New Delhi, India – Political parties in India are now exempt from scrutiny of their past foreign fundings. They can now receive political donations from Indians living abroad as well as foreign companies with subsidiaries in India.
A controversial amendment to a law on foreign donations, with retrospective effect, was rushed through parliament by the government last month without any debate.
The key amendment to the Foreign Contribution (Regulation) Act, 2010, which in its previous version banned political parties from receiving foreign funding, has drawn criticism from activists.
India’s two main political parties – the ruling Bharatiya Janata Party (BJP) and the opposition Congress Party – were found guilty of breaking the law by a Delhi court in 2014. In its ruling, the court had said that the two parties accepted funds from companies owned by London-listed mining group Vedanta Resources between 2004 and 2012.
We have been saying for the sake of transparency, we have to make it compulsory for political parties to disclose all their donations, down to the last rupee
A New Delhi-based election watchdog, the Association for Democratic Reforms (ADR), was litigant in the case.
“The sole purpose of this latest move is to save the two major parties of the country from the humiliation of being pronounced guilty of violating the foreign funding law,” Jagdeep Chhokar, founder of ADR, told Al Jazeera.
“If foreign entities can donate money to political parties that means they wield control over the governance of the nation. No country with any self-respect would want its political parties to be controlled by foreign money,” Chhokar said.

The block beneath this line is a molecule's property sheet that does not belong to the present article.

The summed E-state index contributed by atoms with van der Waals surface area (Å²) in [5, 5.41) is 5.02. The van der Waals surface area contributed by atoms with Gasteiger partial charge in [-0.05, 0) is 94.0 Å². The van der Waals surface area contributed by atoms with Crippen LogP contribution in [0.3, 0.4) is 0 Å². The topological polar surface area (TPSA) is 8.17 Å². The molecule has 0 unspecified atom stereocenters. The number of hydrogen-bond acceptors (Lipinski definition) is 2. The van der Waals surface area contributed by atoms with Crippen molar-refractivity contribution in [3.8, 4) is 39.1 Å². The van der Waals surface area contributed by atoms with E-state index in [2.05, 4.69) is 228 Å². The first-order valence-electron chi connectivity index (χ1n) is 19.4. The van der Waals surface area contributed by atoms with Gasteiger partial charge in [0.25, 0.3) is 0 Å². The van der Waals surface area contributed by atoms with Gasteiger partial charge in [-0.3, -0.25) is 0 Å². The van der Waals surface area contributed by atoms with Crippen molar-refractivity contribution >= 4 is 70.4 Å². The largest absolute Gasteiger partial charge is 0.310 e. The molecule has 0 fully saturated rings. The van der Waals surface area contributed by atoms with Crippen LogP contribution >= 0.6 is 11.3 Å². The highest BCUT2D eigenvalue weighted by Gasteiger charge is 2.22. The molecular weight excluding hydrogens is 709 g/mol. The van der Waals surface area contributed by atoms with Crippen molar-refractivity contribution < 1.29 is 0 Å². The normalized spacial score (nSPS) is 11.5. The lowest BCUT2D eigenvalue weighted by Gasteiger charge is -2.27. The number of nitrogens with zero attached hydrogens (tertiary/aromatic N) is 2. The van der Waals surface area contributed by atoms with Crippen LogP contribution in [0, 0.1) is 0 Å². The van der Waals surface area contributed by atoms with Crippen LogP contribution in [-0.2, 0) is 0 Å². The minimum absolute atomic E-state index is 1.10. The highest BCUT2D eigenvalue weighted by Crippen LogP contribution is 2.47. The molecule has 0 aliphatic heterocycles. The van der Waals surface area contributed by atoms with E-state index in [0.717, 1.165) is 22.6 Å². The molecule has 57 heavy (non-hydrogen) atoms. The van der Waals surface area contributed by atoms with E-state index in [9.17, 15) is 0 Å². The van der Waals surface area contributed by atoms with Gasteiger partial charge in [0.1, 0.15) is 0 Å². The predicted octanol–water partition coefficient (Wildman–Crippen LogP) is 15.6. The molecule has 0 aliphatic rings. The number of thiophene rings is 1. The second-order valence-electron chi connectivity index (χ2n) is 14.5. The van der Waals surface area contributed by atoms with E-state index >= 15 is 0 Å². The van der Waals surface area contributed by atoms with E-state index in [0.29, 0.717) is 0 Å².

This is not the first time the law has been changed to ensure political parties are given protection from legal consequences of breaking foreign funding rules.
“Effectively, the law as it stands today is that any foreign company can donate any amount of money to Indian political parties through their subsidiaries in India. They can do so by purchasing electoral bonds which makes it anonymous,” Prashant Bhushan, senior Supreme Court lawyer, told Al Jazeera.
Electoral bonds are promissory notes that can be encashed by a registered political party through a designated bank account. Bonds would allow anonymous, digital donations to parties.
“Any foreign company can now come and buy a political party here,” Bhushan said.
With the latest amendment, the government has, in effect, ensured that funds received by political parties since 1976 cannot be investigated.
No country with any self-respect would want its political parties to be controlled by foreign money
Under the old law, foreign donations received by political parties before September 26, 2010, were open to investigation by law enforcement agencies.
This is “blatantly unfair” said former chief election commissioner of India Shahabuddin Yaqoob Qureshi.
“This will make Indian elections and Indian politics vulnerable to foreign influence and pressure. The logic for banning it in the past was that foreigners should not influence India’s politics,” Qureshi told Al Jazeera.
“Now that logic is being altered and that, too, with retrospective effect. Retrospective effect means maybe there are some skeletons in the cupboard of these parties.”
Defending the amendment, the ruling BJP party said it was “committed to ensuring transparency”.
“This amendment has been passed with the consent of all the political parties in India,” said Syed Zafar Islam, the BJP spokesperson, adding that his government brought “transparency in political funding”.
“Earlier, loads of black money was coming into political parties. But now, with the kind of restrictions like a 2,000 rupees ($30) ceiling on cash donation by any individual to a party, there is much more transparency,” he told Al Jazeera.